May 1, 2010
An Heroic Journalist in Harm’s Way
Most journalists – and I am certainly one of them – work behind a desk. A few brave souls among us, however, insist on putting themselves in harm’s way. War correspondents have always been authentic heroes, no less so than the men and women in uniform whom they write about, and we have always depended on them for news from the front.
Daniele Mastrogiacomo is that kind of journalist. A longtime correspondent for the Italian daily newspaper La Repubblica, he has reported from Baghdad, Tehran, Mogadishu, and the frontlines of the 2006 war between Israel and Hezbollah. Precisely because he fearlessly puts himself where the action is, he was in the wrong place at the wrong time — Mastrogiacomo was taken captive by the Taliban while covering the war in Afghanistan in 2007 and forced to witness the beheading of one of his Afghan colleagues.
Mastrogiacomo allows us to relive his ordeal in “Days of Fear: A Firsthand Account of Captivity Under the New Taliban” (Europa Editions: $15.00, 181 pps.), expertly and lucidly translated from the Italian by Michael Reynolds. It’s the most harrowing of memoirs, a tale of adventure and survival, and — above all — a first-hand account of the special terrors that he endured as a prisoner of the Taliban under the constant threat of death by decapitation.
Mastrogiacomo returned to Afghanistan at a moment when, “for the first time in the history of Afghanistan, suicide bombers had appeared on the scene.” He wanted to find out “whether new blood is running through the Taliban’s veins.” And he felt obliged “to tell the story of this war that the world feels is far away, to measure reality against what passes for reality in the official bulletins.” Exactly here we see the sense of duty that explains why some reporters go to war: “My profession demands it.”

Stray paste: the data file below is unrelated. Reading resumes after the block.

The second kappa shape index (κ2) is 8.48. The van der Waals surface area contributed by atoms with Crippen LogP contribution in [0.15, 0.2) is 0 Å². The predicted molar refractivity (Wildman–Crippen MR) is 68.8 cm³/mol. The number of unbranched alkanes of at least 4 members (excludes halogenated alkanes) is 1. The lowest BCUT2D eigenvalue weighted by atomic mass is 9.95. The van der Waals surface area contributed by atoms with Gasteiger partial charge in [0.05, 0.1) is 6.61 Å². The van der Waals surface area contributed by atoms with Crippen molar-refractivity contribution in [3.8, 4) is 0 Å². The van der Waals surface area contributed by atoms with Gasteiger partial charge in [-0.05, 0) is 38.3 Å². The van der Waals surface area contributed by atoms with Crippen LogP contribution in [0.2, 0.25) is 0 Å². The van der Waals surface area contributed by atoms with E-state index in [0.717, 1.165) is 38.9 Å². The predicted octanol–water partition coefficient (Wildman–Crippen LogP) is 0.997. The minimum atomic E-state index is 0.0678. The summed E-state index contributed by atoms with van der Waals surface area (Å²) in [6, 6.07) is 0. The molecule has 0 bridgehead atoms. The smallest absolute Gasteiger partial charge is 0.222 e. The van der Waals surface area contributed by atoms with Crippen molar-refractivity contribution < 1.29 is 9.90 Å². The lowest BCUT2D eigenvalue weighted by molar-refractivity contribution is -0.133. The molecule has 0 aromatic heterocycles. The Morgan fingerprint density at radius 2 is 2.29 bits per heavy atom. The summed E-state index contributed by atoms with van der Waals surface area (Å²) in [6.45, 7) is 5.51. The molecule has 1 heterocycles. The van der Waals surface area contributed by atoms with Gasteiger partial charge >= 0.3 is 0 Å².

The book reads like a Graham Greene novel played out in real life. The landscape through which we move in Mastrogiacomo’s book is both beguiling and menacing, populated with colorful but dubious figures, rich with exotic sights and smells but always full of peril. At the cross-roads where he is to meet the Taliban for an interview, everything goes suddenly and terribly wrong — Mastrogiacomo and his Afghan colleagues are taken for spies, locked in the trunk of a car, and spirited away. We do not know until the end of the book whether any of them will escape with their lives. Some do not, although Mastrogiacomo lived to tell the tale.
What makes his book especially rewarding is that it allows the long-running war in Afghanistan, which we glimpse only in headlines and death notices, to snap into sharp focus. American lives are being lost in that far-off place every day, but we have only a faint notion of why we are there and what we are hoping to accomplish. Mastrogiacomo, at the risk of his own life, shows us exactly what is at stake.
I had the opportunity to meet and work with Mastrogiacomo at the recent Los Angeles Times Festival of Books, where he appeared on a panel that I moderated. He is ruggedly built and matinee-idol handsome, and he speaks English in the richly musical tones of his native country. If they ever make a movie of his book, he could play himself.
At one point during the program at the Festival of Books, I asked him if he had felt safer in Afghanistan because he was Italian, and he answered that all Western journalists are equally at risk. “The Taliban thought I was American,” said Mastrogiacomo, and a member of the audience cracked: “It must have been the accent.”
Mastrogiacomo joined in the laughter, another measure of his poise and courage. But his book, and the lessons to be learned from it, are no laughing matter.